DEAR HARRIETTE: I have noticed dark bruising on random parts of my body recently. I have not done anything (like bumped my arm or leg) to get these bruises. Family and strangers have asked me where these bruises are coming from, but I don’t have answers to give them. This leads to them questioning my boyfriend and making wild accusations. These are truly random bruises! Do I have to get a physical examination to prove these bruises are harmless? -- Black, Blue and Accused, Seattle
DEAR BLACK, BLUE AND ACCUSED: Your next step is to go to your doctor with haste. It is not common for a person to suddenly experience bruising all over her body. The people who encounter you, family and strangers alike, are seeing that something is wrong. That’s because something is wrong. If you are telling the truth that your boyfriend has not been abusing you, and no one else has -- including yourself -- then it is time to run to the doctor to find out what is happening in your body to bring on the bruising.
Do not take this lightly. Your body is clearly screaming out to you for attention. Take heed. Find out what is going on and tend to yourself so that you can be healthy. And, yes, in case you wonder, there are serious conditions that cause bruising, as well as less serious ones. Find out.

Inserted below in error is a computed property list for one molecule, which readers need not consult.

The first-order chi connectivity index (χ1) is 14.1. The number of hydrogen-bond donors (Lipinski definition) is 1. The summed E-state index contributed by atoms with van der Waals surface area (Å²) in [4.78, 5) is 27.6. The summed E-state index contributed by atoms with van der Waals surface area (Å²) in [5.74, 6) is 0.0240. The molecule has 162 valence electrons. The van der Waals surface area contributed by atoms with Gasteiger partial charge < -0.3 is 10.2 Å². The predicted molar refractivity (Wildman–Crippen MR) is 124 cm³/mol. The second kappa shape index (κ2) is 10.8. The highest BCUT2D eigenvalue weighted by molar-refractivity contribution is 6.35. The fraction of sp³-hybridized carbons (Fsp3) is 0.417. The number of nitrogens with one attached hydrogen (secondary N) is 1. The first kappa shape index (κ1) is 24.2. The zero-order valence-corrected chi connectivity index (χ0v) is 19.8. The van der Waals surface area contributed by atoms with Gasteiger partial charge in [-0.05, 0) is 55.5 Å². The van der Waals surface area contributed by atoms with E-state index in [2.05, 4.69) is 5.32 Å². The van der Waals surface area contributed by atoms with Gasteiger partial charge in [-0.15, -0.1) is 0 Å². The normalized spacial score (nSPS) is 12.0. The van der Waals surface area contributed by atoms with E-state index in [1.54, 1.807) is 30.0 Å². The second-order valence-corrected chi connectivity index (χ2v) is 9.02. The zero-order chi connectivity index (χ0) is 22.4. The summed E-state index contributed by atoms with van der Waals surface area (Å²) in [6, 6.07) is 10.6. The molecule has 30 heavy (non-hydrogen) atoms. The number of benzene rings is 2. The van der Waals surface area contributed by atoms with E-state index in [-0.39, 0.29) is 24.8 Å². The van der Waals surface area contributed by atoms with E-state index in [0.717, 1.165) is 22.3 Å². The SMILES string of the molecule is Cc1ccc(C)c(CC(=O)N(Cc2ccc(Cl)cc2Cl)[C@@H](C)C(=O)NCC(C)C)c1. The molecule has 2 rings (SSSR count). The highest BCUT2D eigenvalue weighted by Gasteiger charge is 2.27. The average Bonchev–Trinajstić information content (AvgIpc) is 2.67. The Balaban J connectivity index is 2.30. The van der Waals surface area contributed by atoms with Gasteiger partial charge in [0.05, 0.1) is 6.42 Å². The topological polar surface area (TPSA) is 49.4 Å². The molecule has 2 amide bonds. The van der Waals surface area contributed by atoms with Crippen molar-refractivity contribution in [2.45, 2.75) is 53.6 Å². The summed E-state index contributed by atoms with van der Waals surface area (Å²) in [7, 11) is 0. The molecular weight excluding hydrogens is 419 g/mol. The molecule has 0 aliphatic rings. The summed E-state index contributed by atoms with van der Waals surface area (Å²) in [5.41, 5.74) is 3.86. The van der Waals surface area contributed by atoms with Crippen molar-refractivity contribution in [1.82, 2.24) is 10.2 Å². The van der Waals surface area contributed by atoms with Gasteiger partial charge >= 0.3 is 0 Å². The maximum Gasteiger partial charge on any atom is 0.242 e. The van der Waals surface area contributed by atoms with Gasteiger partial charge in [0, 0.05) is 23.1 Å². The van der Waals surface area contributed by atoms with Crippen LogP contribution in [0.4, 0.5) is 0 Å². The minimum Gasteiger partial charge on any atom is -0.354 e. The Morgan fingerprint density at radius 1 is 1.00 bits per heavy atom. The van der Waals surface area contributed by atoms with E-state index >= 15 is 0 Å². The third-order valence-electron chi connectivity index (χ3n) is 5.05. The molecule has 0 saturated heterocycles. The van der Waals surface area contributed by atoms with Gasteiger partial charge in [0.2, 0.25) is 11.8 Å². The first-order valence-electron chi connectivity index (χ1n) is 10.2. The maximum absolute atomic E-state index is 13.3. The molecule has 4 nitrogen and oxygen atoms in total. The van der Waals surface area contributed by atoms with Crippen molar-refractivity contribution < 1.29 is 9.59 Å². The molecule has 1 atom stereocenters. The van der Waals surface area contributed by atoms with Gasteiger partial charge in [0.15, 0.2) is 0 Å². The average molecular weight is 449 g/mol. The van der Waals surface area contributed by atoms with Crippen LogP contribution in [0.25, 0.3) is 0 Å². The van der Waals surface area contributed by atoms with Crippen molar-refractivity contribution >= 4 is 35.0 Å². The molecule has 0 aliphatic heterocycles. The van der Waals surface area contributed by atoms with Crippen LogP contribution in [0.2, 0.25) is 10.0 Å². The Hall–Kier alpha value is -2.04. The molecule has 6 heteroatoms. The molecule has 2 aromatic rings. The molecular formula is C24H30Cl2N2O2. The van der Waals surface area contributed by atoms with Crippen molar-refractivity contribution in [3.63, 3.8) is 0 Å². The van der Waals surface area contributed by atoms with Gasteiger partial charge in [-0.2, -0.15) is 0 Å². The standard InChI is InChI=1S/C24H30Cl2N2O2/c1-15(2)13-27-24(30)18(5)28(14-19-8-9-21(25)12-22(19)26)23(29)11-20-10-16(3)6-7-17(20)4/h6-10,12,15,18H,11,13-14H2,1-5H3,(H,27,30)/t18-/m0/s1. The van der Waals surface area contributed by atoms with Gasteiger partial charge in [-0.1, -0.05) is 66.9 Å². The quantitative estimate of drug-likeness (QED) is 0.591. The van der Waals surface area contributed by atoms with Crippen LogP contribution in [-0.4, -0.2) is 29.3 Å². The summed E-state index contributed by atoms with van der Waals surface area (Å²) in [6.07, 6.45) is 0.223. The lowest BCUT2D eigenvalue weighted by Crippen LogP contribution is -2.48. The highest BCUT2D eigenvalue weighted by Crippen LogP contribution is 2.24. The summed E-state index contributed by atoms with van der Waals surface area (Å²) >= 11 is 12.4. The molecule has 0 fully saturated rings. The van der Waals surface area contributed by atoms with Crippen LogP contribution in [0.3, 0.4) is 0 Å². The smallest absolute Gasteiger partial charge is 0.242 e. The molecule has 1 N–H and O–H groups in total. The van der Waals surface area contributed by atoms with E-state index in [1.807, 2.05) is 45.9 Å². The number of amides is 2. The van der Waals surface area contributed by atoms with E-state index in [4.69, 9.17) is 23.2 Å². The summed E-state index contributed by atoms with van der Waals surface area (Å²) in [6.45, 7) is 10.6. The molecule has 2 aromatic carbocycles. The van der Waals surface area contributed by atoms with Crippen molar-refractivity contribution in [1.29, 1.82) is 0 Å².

DEAR HARRIETTE: My wife's children call her by her old nickname, which is a play on their last name. Since marrying me, my wife has changed her name. I know my stepchildren do it to anger me and get under my skin. I have suggested calling her by a better nickname, and was met with snickers. How can I stop my wife’s old surname from being shouted throughout the house? I don’t like thinking about her ex-husband. -- “Mom” Only, Jackson, Mississippi
DEAR “MOM” ONLY: Give up on this strategy. Your wife’s children will never let go of their father and his importance in their life. Likewise, they will likely hold onto this old moniker. By accepting it and potentially even embracing it as a nickname, you may be able to help all of them to hold on a little less tightly.
Do not put yourself in competition with your wife’s ex-husband. Instead, make your own mark. Be yourself. Build a unique relationship with each family member. Let the children know that you care about them, their happiness and their future. Assure your wife that you love her and want to grow your relationship with her children. Ask her to help you to build a bond with her children. Know that this will take time. The best way to forge this bond is with your wife’s help. Naturally, her children will be suspicious of you and possibly jealous. Together you must show them that you are a positive part of their lives. You can do it. But you must have patience.
(Harriette Cole is a lifestylist and founder of DREAMLEAPERS, an initiative to help people access and activate their dreams. You can send questions to firstname.lastname@example.org or c/o Andrews McMeel Syndication, 1130 Walnut St., Kansas City, MO 64106.)